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Executive Leader Cllr Brenda Warrington

Leader's Blog  

Councillor Brenda Warrington, Executive Leader of Tameside Council

101 Years On, Tameside Still Remembers

Friday, 01 November 2019

The month of November is one of the most solemn on our nation’s calendar, as we again come together to commemorate those brave men and women, both from home and further afield, who laid down their lives in the First World War.

The scale of the slaughter and suffering is hard for minds in the modern era to comprehend.  Over the course of the five years of conflict, it’s estimated that up to between 15-19 million soldiers and civilians perished. Over 1.2 million of those came from here or one of the former colonies, which at the time included Australia, New Zealand, Canada, India and South Africa. In the course of one day in the first Battle of the Somme, the British Army suffered almost 57,500 casualties - equivalent to the total population of Hyde and Stalybridge put together - to gain barely three square miles of territory. This was the dawn of industrialised warfare; the machine gun, gas attacks, barbed wire and the grinding horrors of the trenches.

Those who survived those long years of bloodshed and fire swore that World War 1 would be “the war to end all wars”. Unfortunately, as we know from hindsight, armed conflict has continued almost without pause somewhere in the world in the hundred years since. From 9-11th November, Tameside will be paying its respects not only to those who fell in the two World Wars, but to people like Gunner Wilfred Hewitt of the Royal Artillery who died at the Imjin River in Korea in 1951, or Lance Corporal Eric Halkyard who was killed fighting in Vietnam in 1971 with the Royal Australian Regiment. We should also keep in our thoughts the brave men from Tameside who were taken from us in our 21st century war in Afghanistan; Guardsman Tony Downes in 2007, and Corporal Harvey Holmes and Lance Corporal Andrew Breeze in 2010.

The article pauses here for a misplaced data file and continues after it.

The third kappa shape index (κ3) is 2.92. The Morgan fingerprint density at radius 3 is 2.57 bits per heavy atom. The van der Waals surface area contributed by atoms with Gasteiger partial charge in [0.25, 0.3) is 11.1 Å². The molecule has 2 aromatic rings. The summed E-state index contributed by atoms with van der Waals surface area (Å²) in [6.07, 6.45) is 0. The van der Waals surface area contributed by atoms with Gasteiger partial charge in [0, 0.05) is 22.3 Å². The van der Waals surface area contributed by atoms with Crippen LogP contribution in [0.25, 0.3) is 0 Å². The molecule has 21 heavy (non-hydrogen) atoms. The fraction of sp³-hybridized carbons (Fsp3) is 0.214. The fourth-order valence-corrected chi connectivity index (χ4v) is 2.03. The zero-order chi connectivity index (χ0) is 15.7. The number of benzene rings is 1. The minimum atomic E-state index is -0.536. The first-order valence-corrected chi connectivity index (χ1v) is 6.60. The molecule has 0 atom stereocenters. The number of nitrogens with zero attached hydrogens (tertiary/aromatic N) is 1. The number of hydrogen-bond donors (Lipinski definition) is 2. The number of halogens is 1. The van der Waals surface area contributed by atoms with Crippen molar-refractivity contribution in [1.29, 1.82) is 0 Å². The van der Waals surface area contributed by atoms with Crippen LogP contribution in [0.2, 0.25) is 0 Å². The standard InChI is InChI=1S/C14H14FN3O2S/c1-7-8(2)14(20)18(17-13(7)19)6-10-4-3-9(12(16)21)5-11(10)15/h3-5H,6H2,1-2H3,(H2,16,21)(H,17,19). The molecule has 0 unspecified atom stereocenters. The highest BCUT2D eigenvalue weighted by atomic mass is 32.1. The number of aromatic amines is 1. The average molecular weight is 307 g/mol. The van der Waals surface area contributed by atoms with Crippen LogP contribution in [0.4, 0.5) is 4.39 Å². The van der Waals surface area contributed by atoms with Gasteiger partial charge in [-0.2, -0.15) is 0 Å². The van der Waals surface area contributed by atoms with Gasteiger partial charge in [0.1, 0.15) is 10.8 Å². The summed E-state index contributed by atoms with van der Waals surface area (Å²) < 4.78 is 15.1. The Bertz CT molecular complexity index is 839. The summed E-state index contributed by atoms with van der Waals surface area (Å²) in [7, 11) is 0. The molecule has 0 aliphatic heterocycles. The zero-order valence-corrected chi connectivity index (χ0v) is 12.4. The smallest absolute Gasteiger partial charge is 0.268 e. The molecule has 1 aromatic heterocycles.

Every town will be putting on its own parades, wreath-laying ceremonies or services. A complete list can be found on the council’s website here. I would encourage you all to see what is taking place near where you live to pay respects to the men and women of our armed forces, both past and present.

But I’ve always believed as well that support for our armed forces has to go on after the wreaths have been laid and the two-minute silences have ended. Our commitment cannot be for one day a year, but for 365 days a year. Tameside Council has been signed up to the Armed Forces Covenant since 2012, and in the summer we were awarded the Gold Award, the highest badge of honour available under the Defence Employer Recognition Scheme, in recognition of our support for current and former members of the armed forces in Tameside.

Some of the work we’ve undertaken includes partnering with local GPs to increase the number of former armed services members registered with a healthcare provider. This has allowed us to provide our armed forces veterans with better and earlier care, as well as access to specialised services such as social prescribing groups or assistance with housing and employment.  While it may sound simple, it’s made a real difference for many of our residents.

So as we approach Remembrance Day, let us remember those brave young men and women who put themselves into situations that we could scarcely imagine to preserve our freedom. Not just the freedom from armed conflict and violence, but the freedom to make the choices that will ensure that the next generation of men and women will never have to suffer and die like they did. In the spirit of those who emerged from the mud and trenches and swore “Never Again”, let us pledge ourselves to work towards peace and justice in our communities and throughout the world.


Posted by: Executive Leader